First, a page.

At the Delta counter in Buffalo, I stated as I always had, “My son and I are on the Autism Spectrum.  We would like assistance with this flight.”  When she asked what kind of assistance, I answered, “we request priority boarding and assistance for my son through security.”   She then asked me a bunch a questions I was not used to hearing, and even dismissed assistance through security because I was with him.

We stood in the regular security line and I scrambled to help my son.  He gets panicked in security, which draws attention to him.  Once he takes off his belt, his pants will no longer stay on unless he holds them, which also troubles the TSA.  He ended up getting a pat down.

Once through security, we were stopped at nearly every gate and told we could only get priority boarding if we were in a wheelchair.  I had to show on my ticket where it said “assistance requested”. and explain why.  On our return flight home from Atlanta, the hub of Delta where I KNOW they have received plenty of advice by their disability advisory board, I was told I would not be allowed priority boarding based on disability because my paperwork was more than a year old.  A diagnosis must be written within a year in order to be, and I quote, “compliant with the law.”  She finished by saying, “We can’t just give everyone priority boarding.”

It took a very stressful conversation, but she finally allowed us the status.  I was told no one was available to assist Jacob with security.  So, I approached the disability assistance line and the TSA allowed us in that line.  This time I got the pat down, with no warning they were going to touch me.

We weren’t questioned at the gate this time, but they did allow first class passengers to shove their way in front of us needing assistance during the pre-boarding process, totally destroying the whole point of getting on the plane before the masses.

I didn’t meltdown, so no one will be able to post a picture of them helping me calm down.  Instead I held it together, appearing only timid or tired to others.  What they don’t know is that the day after travel is when I get attacked by you, Phoenix.  Montezuma takes his revenge on my system, my ears ring, my teeth hurt, my nose remains numb, and I get sleepy and disconnected.  Today, instead of cleaning my apartment and working as I once was able to do after travel, I am wrapped tightly in covers trying to ease the nerve pain.  I even had to leave an appointment today because I was starting to melt down in public.  My vision pulsates, and everything looks like there are transparent creatures running through my world.  I get jumpy, confused, and sometimes forget where I am.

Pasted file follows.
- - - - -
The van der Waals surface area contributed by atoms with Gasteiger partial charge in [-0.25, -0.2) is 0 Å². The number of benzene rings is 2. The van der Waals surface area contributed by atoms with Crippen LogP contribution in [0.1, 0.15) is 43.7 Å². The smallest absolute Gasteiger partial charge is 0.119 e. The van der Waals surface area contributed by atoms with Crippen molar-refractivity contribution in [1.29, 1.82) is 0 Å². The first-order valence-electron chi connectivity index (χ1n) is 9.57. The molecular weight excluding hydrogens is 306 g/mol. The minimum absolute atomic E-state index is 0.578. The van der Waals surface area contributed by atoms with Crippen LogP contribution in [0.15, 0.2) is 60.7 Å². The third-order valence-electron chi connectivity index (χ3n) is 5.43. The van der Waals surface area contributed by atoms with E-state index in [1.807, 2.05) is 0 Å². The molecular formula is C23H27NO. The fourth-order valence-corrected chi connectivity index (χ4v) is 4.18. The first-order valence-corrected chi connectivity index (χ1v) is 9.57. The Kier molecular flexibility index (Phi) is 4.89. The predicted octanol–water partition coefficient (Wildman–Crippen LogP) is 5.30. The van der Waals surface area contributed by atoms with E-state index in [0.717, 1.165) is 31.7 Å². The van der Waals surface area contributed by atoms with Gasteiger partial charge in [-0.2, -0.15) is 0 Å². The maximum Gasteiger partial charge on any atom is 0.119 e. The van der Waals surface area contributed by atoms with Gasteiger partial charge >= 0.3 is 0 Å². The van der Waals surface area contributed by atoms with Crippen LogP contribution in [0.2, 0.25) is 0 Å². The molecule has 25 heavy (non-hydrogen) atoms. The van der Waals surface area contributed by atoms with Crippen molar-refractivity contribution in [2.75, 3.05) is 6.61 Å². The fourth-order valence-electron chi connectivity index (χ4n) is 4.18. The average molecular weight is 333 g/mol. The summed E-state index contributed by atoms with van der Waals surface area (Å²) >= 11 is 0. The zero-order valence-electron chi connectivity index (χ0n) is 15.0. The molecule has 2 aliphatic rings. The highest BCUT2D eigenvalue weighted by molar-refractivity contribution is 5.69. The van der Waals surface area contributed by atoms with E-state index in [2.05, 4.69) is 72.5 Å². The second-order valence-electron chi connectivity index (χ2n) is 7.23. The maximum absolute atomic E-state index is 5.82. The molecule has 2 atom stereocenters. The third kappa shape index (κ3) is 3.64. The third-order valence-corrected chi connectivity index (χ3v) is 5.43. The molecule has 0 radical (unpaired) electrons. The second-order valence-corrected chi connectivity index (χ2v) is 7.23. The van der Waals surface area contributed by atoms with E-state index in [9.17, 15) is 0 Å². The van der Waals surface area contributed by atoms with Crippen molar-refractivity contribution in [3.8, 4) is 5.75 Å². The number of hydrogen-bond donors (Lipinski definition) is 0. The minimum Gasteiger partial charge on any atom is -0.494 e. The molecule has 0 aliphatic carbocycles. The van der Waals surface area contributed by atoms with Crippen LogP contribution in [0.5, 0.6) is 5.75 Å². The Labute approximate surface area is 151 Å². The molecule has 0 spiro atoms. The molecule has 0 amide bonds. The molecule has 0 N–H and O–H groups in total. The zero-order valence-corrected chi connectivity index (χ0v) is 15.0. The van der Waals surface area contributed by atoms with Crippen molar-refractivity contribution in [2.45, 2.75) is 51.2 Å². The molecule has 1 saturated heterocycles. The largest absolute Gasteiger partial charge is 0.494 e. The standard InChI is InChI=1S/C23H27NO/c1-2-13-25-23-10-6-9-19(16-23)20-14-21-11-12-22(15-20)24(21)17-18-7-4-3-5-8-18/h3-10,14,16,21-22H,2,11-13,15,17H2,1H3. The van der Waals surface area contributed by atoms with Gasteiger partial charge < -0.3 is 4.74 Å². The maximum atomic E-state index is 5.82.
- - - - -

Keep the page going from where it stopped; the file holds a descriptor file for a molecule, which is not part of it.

Thankfully, Lyft can be called using an app, so I was able to avoid the long, noisy bus ride home.  Total meltdown avoided.  Ten more minutes, and I would have been stuck in public places for a few hours.

Why is this still an issue?  Is it really so bad that someone with Autism, even if you can’t see it, gets to board a plane first?  You think that isn’t fair?  I pre-pay to check my bag to make my trip less stressful, and then watch dozens of people get free checked bags when there isn’t enough room on the plane for bags, mostly due to people carrying on more than allowed and stowing it where they are not supposed to.  That means I pay for what others get for free, yet I don’t expect a free checked bag.  Besides, you chose what to pack for a trip.  I did not chose to have Autism.

Airline travel is not great for anyone, but people with Autism feel that flight for days after.  If I could get priority boarding stamped on my ticket at the counter, and board unquestioned to my destination, like I once could (or still do with Southwest), I can actually function the next day.  That few minutes of quiet settling in, placing on my headphones, and adjusting to the smells gradually, can make or break a trip.  5 minutes.  Can’t everyone spare 5 minutes?

I have another flight with my son on Delta to San Diego in September to speak at the Love and Autism Conference.  I do hope they can redeem themselves.  Otherwise they are ignoring the work of the 15 advisors working hard for people with disabilities.

Hopefully better things to write tomorrow, Phoenix.

Love,

Laura (snamuh)